Trade and Growth Horizons for Nusa Tenggara Timur and Timor-Leste

Place: Timor-Leste • Dates: 2009 • Partner: ADB

Project Summary

This report evaluates the prospects for trade and economic growth for two proximate economies in the Indonesian archipelago, Nusa Tenggara Timur (NTT), Indonesia, and the independent state of Timor-Leste (TIM). Both have very low incomes and predominantly rural populations (mainly subsistence farmers and food-insecure households), and both are at the early stages of development with limited regional and global trade linkages. TIM has historically been implicated in disruptive civil strife, which continues to pose risks to existing and prospective economic assets. However, considerable potential exists in both economies relative to today’s living standards. Trade-oriented development of value-added activities associated with the primary sector, including agro food and labor-intensive light industry and services such as tourism might offer important diversification and alleviate social risks from very high current under- and un-employment rates.

A primary impediment to development appears to be real and de facto trade and investment barriers. Real trade barriers consist primarily of infrastructure deficiencies, including port and supporting transport and communication facilities, as well as soft infrastructure to facilitate more efficient trade/investment promotion and supervision. De facto trade barriers comprise a wide array of informal obstacles, including apparent underperformance of border clearance functions, bilateral contractual and market failures, and, sometimes, outright resistance on the part of some toward bilateral flows of goods, services, and persons.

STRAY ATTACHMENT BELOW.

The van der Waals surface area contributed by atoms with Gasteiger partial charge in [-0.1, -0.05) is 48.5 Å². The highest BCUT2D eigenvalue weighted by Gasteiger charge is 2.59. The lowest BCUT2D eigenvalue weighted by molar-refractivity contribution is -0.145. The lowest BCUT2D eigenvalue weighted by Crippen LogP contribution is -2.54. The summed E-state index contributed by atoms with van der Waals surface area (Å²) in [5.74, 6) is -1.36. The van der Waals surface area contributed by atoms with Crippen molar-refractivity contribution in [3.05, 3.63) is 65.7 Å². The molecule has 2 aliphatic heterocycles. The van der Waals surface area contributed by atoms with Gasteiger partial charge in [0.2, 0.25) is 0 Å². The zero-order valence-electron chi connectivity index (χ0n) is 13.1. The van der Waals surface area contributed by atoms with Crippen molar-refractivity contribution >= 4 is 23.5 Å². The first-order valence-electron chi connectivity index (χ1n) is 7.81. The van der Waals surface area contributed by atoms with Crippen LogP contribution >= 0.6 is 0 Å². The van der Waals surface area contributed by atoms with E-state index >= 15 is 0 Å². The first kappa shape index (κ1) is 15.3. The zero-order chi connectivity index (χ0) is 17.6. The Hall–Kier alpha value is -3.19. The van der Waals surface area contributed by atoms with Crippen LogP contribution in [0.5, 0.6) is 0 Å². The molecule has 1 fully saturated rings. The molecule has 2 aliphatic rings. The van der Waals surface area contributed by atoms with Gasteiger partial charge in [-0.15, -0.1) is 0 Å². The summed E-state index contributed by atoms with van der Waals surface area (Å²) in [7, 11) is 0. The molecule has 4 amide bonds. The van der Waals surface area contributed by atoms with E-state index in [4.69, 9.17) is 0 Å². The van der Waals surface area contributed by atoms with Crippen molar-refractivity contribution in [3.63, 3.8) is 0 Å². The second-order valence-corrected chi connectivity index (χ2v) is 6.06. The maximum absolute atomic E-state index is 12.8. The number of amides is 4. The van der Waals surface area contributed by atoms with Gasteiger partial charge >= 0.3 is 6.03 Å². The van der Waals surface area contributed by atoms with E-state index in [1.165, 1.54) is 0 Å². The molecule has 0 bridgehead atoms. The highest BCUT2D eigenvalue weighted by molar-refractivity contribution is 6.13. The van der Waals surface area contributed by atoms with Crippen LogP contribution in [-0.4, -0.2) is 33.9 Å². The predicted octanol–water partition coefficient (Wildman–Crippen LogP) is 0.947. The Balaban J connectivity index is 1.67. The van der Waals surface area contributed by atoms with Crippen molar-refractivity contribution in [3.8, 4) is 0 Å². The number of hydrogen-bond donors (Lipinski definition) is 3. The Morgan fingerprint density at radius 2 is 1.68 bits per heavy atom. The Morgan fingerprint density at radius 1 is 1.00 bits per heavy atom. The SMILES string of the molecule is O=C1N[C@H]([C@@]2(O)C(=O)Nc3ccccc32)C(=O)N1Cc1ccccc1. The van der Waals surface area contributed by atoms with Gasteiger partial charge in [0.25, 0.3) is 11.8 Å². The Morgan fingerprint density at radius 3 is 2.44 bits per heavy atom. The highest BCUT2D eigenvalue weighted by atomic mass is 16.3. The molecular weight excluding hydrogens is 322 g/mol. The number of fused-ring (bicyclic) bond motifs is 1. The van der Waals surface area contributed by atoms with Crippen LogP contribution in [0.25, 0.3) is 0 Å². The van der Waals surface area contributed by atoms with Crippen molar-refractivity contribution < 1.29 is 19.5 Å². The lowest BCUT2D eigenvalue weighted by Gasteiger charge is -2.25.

Our review of available evidence suggests that increased trade could be a potent catalyst for growth in both economies, and this report assesses the prospects for such trade expansion. Importantly, our findings indicate that apparent home-market bias is a serious mercantilist fallacy, as growth of exports from more open trade would be much more robust than import growth. In particular, public and private investments to facilitate trade could increase exports as a percent of gross domestic product more than twice as fast as imports, offering both economies significant growth leverage from new external demand and savings inflows. Taken together, the results of this review strongly support an outward-oriented agenda of public and private trade facilitation, including much more determined infrastructure investments for domestic, regional, and global market access, accompanied by public and private capacity development for more effective development of trade and investment opportunities.

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